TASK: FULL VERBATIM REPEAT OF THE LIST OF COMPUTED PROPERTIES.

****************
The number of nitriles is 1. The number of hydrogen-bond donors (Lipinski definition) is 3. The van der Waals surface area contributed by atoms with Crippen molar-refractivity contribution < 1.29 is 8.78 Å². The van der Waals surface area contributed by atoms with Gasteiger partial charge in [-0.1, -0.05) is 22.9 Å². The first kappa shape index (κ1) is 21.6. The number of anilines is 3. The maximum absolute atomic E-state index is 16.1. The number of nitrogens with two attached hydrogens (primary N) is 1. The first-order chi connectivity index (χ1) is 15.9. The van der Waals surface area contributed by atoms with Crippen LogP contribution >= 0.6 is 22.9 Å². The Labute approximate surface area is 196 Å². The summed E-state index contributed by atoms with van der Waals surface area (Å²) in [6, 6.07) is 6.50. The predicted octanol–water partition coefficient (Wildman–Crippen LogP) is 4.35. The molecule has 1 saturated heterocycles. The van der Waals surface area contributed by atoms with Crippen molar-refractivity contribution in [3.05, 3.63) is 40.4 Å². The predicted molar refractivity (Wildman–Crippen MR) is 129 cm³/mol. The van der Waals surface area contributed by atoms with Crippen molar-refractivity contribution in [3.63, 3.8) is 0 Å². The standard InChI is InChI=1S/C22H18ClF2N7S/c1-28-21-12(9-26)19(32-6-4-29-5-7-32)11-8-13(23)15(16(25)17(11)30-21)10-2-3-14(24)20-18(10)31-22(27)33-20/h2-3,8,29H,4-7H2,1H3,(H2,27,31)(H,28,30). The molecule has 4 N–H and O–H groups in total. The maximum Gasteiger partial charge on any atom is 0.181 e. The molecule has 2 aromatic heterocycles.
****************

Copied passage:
The number of nitriles is 1. The number of hydrogen-bond donors (Lipinski definition) is 3. The van der Waals surface area contributed by atoms with Crippen molar-refractivity contribution < 1.29 is 8.78 Å². The van der Waals surface area contributed by atoms with Gasteiger partial charge in [-0.1, -0.05) is 22.9 Å². The first kappa shape index (κ1) is 21.6. The number of anilines is 3. The maximum absolute atomic E-state index is 16.1. The number of nitrogens with two attached hydrogens (primary N) is 1. The first-order chi connectivity index (χ1) is 15.9. The van der Waals surface area contributed by atoms with Crippen LogP contribution >= 0.6 is 22.9 Å². The Labute approximate surface area is 196 Å². The summed E-state index contributed by atoms with van der Waals surface area (Å²) in [6, 6.07) is 6.50. The predicted octanol–water partition coefficient (Wildman–Crippen LogP) is 4.35. The molecule has 1 saturated heterocycles. The van der Waals surface area contributed by atoms with Crippen molar-refractivity contribution in [3.05, 3.63) is 40.4 Å². The predicted molar refractivity (Wildman–Crippen MR) is 129 cm³/mol. The van der Waals surface area contributed by atoms with Crippen molar-refractivity contribution in [3.63, 3.8) is 0 Å². The standard InChI is InChI=1S/C22H18ClF2N7S/c1-28-21-12(9-26)19(32-6-4-29-5-7-32)11-8-13(23)15(16(25)17(11)30-21)10-2-3-14(24)20-18(10)31-22(27)33-20/h2-3,8,29H,4-7H2,1H3,(H2,27,31)(H,28,30). The molecule has 4 N–H and O–H groups in total. The maximum Gasteiger partial charge on any atom is 0.181 e. The molecule has 2 aromatic heterocycles.